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Africa

How a monstrous past finally caught up to Liberian warlord ‘Jungle Jabbah’ in suburbs of Philadelphia

Mohammed Jabateh, who ran a shipping business in the US, once commanded forces in Liberia that committed cannibalism, rape, mutilation and murder

PUBLISHED : Friday, 20 April, 2018, 1:54pm
UPDATED : Friday, 20 April, 2018, 1:54pm

A Liberian former warlord whose forces committed atrocities including murders and cannibalism during the country’s civil war was sentenced Thursday to 30 years in US prison – for immigration-related fraud and perjury.

Nicknamed “Jungle Jabbah”, 51-year-old Mohammed Jabateh commanded the “United Liberation Movement of Liberia for Democracy” (ULIMO) and later ULIMO-K rebel groups, which engaged in killings, rapes, mutilation and cannibalism during Liberia’s 1989-2003 civil war, according to prosecutors.

Jabateh was arrested in March 2016. He had been living quietly in the suburbs of Delaware County, Philadelphia.

It is not the atrocities that will send the former warlord to prison, but rather lying about his past to American authorities as part of his 1998 asylum application and his subsequent bid for permanent residency, which saw him convicted in October of “two counts of fraud in immigration documents and two counts of perjury.”

This defendant committed acts of such violence and depravity that they are almost beyond belief
US Attorney William McSwain

Prosecutors did, however, summon 17 Liberians to testify during the trial about the actions of Jabateh and his men, which allegedly included killing a village leader and bringing his heart to his wife with orders for her to cook it for them.

“This defendant committed acts of such violence and depravity that they are almost beyond belief,” US Attorney William McSwain said in a statement.

“This man is responsible for atrocities that will ripple for generations in Liberia. He thought he could hide here but thanks to the determination and creativity of our prosecutors and investigators, he couldn’t,” McSwain said.

“This prosecution was our only option under the law and his sentence achieves at least some measure of justice for his victims,” he said.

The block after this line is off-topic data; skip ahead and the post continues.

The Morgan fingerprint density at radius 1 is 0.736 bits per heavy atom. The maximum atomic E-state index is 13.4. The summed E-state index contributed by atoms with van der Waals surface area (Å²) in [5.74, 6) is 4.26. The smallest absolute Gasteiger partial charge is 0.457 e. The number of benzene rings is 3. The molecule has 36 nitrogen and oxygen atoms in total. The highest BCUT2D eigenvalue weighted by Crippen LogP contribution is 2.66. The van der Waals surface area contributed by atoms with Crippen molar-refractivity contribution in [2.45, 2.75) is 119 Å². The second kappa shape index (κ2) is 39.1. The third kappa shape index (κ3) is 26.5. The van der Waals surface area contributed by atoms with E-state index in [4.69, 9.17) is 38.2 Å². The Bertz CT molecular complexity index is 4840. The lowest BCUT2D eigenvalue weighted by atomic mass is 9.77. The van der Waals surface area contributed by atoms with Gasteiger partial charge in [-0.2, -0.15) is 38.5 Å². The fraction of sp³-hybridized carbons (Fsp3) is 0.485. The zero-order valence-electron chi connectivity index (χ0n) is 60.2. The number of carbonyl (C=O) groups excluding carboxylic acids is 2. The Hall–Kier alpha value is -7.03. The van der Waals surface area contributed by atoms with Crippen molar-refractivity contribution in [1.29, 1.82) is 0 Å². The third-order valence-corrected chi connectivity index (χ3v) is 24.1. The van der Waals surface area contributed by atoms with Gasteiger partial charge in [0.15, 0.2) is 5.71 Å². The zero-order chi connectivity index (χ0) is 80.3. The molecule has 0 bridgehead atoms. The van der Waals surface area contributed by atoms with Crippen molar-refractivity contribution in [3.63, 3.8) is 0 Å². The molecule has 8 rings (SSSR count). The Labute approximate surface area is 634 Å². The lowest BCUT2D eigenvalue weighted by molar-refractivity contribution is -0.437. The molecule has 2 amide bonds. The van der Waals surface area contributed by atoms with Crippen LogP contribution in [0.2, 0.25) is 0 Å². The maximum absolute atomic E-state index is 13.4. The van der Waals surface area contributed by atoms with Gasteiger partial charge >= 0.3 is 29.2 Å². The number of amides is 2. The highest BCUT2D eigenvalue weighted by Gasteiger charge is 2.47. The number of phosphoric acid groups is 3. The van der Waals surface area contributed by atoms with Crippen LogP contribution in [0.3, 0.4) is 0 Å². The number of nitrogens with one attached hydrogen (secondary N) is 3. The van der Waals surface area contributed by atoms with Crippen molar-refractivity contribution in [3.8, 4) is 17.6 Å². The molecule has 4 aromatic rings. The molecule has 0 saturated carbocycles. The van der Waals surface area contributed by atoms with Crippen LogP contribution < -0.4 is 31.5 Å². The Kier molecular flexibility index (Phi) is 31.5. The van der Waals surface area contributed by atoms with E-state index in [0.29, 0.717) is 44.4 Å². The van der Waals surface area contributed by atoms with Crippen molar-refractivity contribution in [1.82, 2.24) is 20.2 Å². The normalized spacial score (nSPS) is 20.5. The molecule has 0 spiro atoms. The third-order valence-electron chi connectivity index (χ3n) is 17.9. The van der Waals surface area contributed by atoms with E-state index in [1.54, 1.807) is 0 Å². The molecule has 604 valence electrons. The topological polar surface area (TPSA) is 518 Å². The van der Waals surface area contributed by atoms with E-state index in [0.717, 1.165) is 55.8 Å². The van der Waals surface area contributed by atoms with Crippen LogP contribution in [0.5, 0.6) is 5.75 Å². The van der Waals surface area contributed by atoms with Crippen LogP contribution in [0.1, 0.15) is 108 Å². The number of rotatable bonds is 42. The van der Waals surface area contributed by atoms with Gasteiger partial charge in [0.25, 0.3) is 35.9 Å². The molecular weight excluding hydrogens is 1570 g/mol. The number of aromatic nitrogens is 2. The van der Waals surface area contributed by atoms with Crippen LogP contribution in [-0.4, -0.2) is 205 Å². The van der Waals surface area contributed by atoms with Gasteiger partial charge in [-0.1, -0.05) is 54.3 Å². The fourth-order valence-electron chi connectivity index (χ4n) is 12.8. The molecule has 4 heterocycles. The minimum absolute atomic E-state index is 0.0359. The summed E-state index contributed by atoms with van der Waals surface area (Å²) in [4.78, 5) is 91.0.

For his part, Jabateh – the owner of an international shipping business and the father of 13 children in the United States and Africa – said nothing throughout the hearing, staring blankly ahead as Diamond ticked off a list of his misdeeds.

When it came time to address the judge, he leaned forward slightly and spoke softly into the microphone: “Your Honour, sir, I have nothing to say.”

The fact that Jabateh is being held responsible at all is exceptional, as many people involved in the civil war still hold important positions in Liberia.

The establishment of a court for war criminals involved in the conflict, which left about 250,000 people dead, is an extremely sensitive topic.

Fearing for his safety, BBC journalist Jonathan Paye-Layleh recently decided to leave the country after a question about the subject prompted an angry response from Liberian President George Weah.

Journalist Hassan Bility, head of the Global Justice and Research Project, which works to document war crimes and see those responsible brought to justice, said Jabateh’s sentencing was “a happy day” for the victims of atrocities in Liberia.

Now it is up to “the Liberian government to make sure other perpetrators are brought to court. We have been pushing for all perpetrators in the Liberian civil war to have their days in court, but the Liberian government has not yet had the courage to do so,” Bility said Thursday.

“We will continue to push for that until the government can bring the perpetrators to account for what they did during the war,” he said.

Additional reporting by Associated Press